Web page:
Recurrence rates for uterine STUMPs are not well known. In a review limited to studies that used the Stanford diagnostic criteria, Ip et al. reported a STUMP recurrence rate of approximately 11% (10 out of 91 cases) [7][12]. An interesting observation is that patients affected by STUMPs complicated by subsequent disease recurrence were younger than those with an uneventful follow-up [5]. These tumors may recur either as STUMPs or as LMS and recurrence may occurs in a variety of anatomic locations such as pelvis, abdomen, liver, lungs, lymph nodes, humerus, retroperitoneum and uterus if hysterectomy was not previously performed. Moreover, the interval to recurrence may vary from 1.25–9 years [3][4][5].

To date, there is no predictive feature of recurrence suggested except immunohistochemical staining. Actually, Ip et al. reported in a clinicopathologic study of 16 cases that STUMPs with recurrence had positive p16 and p53 immunoreactivity in higher than 66% of tumor cells. Thus, the authors suggest the potential role of immunohistochemistry of p16 and p53 in identifying the more aggressive form of STUMPs [1][5].

The treatment of choice for recurrence is surgical excision followed-by adjuvant therapy, such as pelvic irradiation, chemotherapy, and hormonotherapy. Such adjuvant therapy seems to be efficient, even if no eventful clinical course has been reported in its absence [1].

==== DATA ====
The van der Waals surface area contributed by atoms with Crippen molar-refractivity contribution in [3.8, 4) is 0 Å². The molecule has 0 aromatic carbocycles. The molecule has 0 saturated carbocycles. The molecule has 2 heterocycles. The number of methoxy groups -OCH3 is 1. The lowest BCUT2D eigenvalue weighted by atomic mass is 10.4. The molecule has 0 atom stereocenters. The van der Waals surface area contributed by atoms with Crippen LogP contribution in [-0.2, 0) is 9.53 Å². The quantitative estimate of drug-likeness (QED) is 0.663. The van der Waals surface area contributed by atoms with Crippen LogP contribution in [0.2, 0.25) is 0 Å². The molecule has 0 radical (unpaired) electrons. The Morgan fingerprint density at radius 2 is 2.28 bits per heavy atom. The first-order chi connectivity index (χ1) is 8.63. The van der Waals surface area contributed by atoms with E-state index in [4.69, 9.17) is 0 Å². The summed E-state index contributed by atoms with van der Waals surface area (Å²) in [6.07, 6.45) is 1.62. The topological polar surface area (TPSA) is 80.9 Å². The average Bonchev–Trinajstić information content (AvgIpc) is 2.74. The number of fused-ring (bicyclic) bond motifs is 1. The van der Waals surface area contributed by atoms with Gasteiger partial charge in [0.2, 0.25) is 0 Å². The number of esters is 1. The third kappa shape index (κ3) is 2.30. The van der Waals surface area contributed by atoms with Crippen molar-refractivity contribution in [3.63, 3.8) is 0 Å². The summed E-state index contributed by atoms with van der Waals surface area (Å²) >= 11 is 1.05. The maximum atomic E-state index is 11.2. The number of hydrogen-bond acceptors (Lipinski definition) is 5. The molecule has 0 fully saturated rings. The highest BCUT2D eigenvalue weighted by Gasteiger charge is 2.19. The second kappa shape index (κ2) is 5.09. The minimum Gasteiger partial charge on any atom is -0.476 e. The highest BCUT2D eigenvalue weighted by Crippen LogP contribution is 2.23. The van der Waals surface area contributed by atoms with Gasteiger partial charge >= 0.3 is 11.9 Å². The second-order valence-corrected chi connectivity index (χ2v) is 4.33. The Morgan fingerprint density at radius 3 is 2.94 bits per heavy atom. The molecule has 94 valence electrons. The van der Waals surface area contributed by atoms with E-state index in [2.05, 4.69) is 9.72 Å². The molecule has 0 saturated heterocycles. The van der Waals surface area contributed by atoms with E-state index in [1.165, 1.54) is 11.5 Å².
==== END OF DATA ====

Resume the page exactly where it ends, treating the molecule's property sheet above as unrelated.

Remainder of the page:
CONCLUSION

Uterine STUMPs are rare tumors that present a diagnostic challenge for both clinician and pathologist. Immunohistochemical examination seems to be hopeful technique for well diagnosing these tumors as well as identifying those with high risk of recurrence. Due to the possibility of delayed recurrences associated to the prolonged survival rate, long-term surveillance is currently required for women diagnosed with STUMPs.


REFERENCES
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  3. Ip PP, Cheung AN. Pathology of uterine leiomyosarcomas and smooth muscle tumours of uncertain malignant potential. Best Pract Res Clin Obstet Gynaecol 2011 Dec;25(6):691–704.   [CrossRef]   [Pubmed]    Back to citation no. 3
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  6. Bell SW, Kempson RL, Hendrickson MR. Problematic uterine smooth muscle neoplasms. A clinicopathologic study of 213 cases. A clinicopathologic study of 213 cases. Am J Surg Pathol 1994 Jun;18(6):535–58.   [Pubmed]    Back to citation no. 6